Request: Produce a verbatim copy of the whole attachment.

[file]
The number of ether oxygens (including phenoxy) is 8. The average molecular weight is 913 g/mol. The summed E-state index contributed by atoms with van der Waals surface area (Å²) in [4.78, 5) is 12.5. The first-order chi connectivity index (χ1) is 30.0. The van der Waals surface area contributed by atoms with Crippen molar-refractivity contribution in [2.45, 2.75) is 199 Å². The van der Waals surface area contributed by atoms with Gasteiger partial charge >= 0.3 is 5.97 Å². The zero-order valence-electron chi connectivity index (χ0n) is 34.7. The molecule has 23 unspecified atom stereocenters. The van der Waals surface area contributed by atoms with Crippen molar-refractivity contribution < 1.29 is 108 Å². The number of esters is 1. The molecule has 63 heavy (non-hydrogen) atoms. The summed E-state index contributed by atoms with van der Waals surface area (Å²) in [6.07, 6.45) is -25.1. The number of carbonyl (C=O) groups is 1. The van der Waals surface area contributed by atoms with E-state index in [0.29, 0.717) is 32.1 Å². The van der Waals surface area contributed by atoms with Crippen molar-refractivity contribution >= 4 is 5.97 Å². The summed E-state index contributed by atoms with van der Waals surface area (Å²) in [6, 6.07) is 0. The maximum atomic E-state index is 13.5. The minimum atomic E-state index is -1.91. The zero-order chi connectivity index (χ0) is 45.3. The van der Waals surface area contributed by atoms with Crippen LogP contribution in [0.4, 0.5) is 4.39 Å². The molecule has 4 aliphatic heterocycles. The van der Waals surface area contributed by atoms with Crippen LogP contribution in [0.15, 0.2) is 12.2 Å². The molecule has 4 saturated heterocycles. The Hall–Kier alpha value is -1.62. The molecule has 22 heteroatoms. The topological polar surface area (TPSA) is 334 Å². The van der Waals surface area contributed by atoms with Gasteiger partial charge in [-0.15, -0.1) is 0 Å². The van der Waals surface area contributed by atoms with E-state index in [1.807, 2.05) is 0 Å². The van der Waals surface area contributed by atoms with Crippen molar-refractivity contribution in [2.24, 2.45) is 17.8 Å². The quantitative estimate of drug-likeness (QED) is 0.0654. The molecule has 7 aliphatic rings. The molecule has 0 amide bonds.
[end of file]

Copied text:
The number of ether oxygens (including phenoxy) is 8. The average molecular weight is 913 g/mol. The summed E-state index contributed by atoms with van der Waals surface area (Å²) in [4.78, 5) is 12.5. The first-order chi connectivity index (χ1) is 30.0. The van der Waals surface area contributed by atoms with Crippen molar-refractivity contribution in [2.45, 2.75) is 199 Å². The van der Waals surface area contributed by atoms with Gasteiger partial charge >= 0.3 is 5.97 Å². The zero-order valence-electron chi connectivity index (χ0n) is 34.7. The molecule has 23 unspecified atom stereocenters. The van der Waals surface area contributed by atoms with Crippen molar-refractivity contribution < 1.29 is 108 Å². The number of esters is 1. The molecule has 63 heavy (non-hydrogen) atoms. The summed E-state index contributed by atoms with van der Waals surface area (Å²) in [6.07, 6.45) is -25.1. The number of carbonyl (C=O) groups is 1. The van der Waals surface area contributed by atoms with E-state index in [0.29, 0.717) is 32.1 Å². The van der Waals surface area contributed by atoms with Crippen molar-refractivity contribution >= 4 is 5.97 Å². The summed E-state index contributed by atoms with van der Waals surface area (Å²) in [6, 6.07) is 0. The maximum atomic E-state index is 13.5. The minimum atomic E-state index is -1.91. The zero-order chi connectivity index (χ0) is 45.3. The van der Waals surface area contributed by atoms with Crippen LogP contribution in [0.4, 0.5) is 4.39 Å². The molecule has 4 aliphatic heterocycles. The van der Waals surface area contributed by atoms with Crippen LogP contribution in [0.15, 0.2) is 12.2 Å². The molecule has 4 saturated heterocycles. The Hall–Kier alpha value is -1.62. The molecule has 22 heteroatoms. The topological polar surface area (TPSA) is 334 Å². The van der Waals surface area contributed by atoms with Gasteiger partial charge in [-0.15, -0.1) is 0 Å². The van der Waals surface area contributed by atoms with E-state index in [1.807, 2.05) is 0 Å². The van der Waals surface area contributed by atoms with Crippen molar-refractivity contribution in [2.24, 2.45) is 17.8 Å². The quantitative estimate of drug-likeness (QED) is 0.0654. The molecule has 7 aliphatic rings. The molecule has 0 amide bonds.